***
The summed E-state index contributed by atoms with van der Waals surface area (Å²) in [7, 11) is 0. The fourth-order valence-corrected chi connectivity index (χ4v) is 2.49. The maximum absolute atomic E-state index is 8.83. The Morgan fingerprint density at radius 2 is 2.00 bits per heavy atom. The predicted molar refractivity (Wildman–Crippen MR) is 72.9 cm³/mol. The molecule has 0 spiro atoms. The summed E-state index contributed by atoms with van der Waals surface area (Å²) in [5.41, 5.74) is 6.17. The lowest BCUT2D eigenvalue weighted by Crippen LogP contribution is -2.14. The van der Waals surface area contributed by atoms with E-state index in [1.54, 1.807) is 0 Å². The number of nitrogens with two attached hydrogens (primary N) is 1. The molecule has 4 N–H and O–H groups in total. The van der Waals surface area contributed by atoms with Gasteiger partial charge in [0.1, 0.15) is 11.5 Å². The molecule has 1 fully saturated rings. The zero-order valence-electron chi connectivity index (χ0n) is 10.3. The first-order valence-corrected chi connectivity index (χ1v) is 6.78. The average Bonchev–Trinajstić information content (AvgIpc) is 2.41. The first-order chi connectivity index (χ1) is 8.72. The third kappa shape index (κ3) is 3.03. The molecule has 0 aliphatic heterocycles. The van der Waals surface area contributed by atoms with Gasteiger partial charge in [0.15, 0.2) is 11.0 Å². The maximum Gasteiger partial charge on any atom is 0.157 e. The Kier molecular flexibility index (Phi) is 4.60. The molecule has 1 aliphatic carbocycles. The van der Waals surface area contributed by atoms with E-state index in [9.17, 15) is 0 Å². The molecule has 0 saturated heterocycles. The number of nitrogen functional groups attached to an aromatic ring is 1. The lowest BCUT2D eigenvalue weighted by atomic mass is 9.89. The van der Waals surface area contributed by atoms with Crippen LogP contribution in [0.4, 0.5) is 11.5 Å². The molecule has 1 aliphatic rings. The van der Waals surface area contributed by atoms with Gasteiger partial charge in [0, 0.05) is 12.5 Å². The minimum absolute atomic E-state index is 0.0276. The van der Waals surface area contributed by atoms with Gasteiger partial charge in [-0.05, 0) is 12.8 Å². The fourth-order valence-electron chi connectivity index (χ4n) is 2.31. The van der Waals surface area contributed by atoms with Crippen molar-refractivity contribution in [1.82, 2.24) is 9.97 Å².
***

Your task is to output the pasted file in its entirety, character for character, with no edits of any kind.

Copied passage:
The summed E-state index contributed by atoms with van der Waals surface area (Å²) in [7, 11) is 0. The fourth-order valence-corrected chi connectivity index (χ4v) is 2.49. The maximum absolute atomic E-state index is 8.83. The Morgan fingerprint density at radius 2 is 2.00 bits per heavy atom. The predicted molar refractivity (Wildman–Crippen MR) is 72.9 cm³/mol. The molecule has 0 spiro atoms. The summed E-state index contributed by atoms with van der Waals surface area (Å²) in [5.41, 5.74) is 6.17. The lowest BCUT2D eigenvalue weighted by Crippen LogP contribution is -2.14. The van der Waals surface area contributed by atoms with E-state index in [1.54, 1.807) is 0 Å². The number of nitrogens with two attached hydrogens (primary N) is 1. The molecule has 4 N–H and O–H groups in total. The van der Waals surface area contributed by atoms with Gasteiger partial charge in [0.1, 0.15) is 11.5 Å². The molecule has 1 fully saturated rings. The zero-order valence-electron chi connectivity index (χ0n) is 10.3. The first-order valence-corrected chi connectivity index (χ1v) is 6.78. The average Bonchev–Trinajstić information content (AvgIpc) is 2.41. The first-order chi connectivity index (χ1) is 8.72. The third kappa shape index (κ3) is 3.03. The molecule has 0 aliphatic heterocycles. The van der Waals surface area contributed by atoms with Gasteiger partial charge in [0.15, 0.2) is 11.0 Å². The maximum Gasteiger partial charge on any atom is 0.157 e. The Kier molecular flexibility index (Phi) is 4.60. The molecule has 1 aliphatic carbocycles. The van der Waals surface area contributed by atoms with E-state index in [9.17, 15) is 0 Å². The molecule has 0 saturated heterocycles. The number of nitrogen functional groups attached to an aromatic ring is 1. The lowest BCUT2D eigenvalue weighted by atomic mass is 9.89. The van der Waals surface area contributed by atoms with Crippen LogP contribution in [0.4, 0.5) is 11.5 Å². The molecule has 1 aliphatic rings. The van der Waals surface area contributed by atoms with Gasteiger partial charge in [0, 0.05) is 12.5 Å². The minimum absolute atomic E-state index is 0.0276. The van der Waals surface area contributed by atoms with Gasteiger partial charge in [-0.05, 0) is 12.8 Å². The fourth-order valence-electron chi connectivity index (χ4n) is 2.31. The van der Waals surface area contributed by atoms with Crippen molar-refractivity contribution in [1.82, 2.24) is 9.97 Å².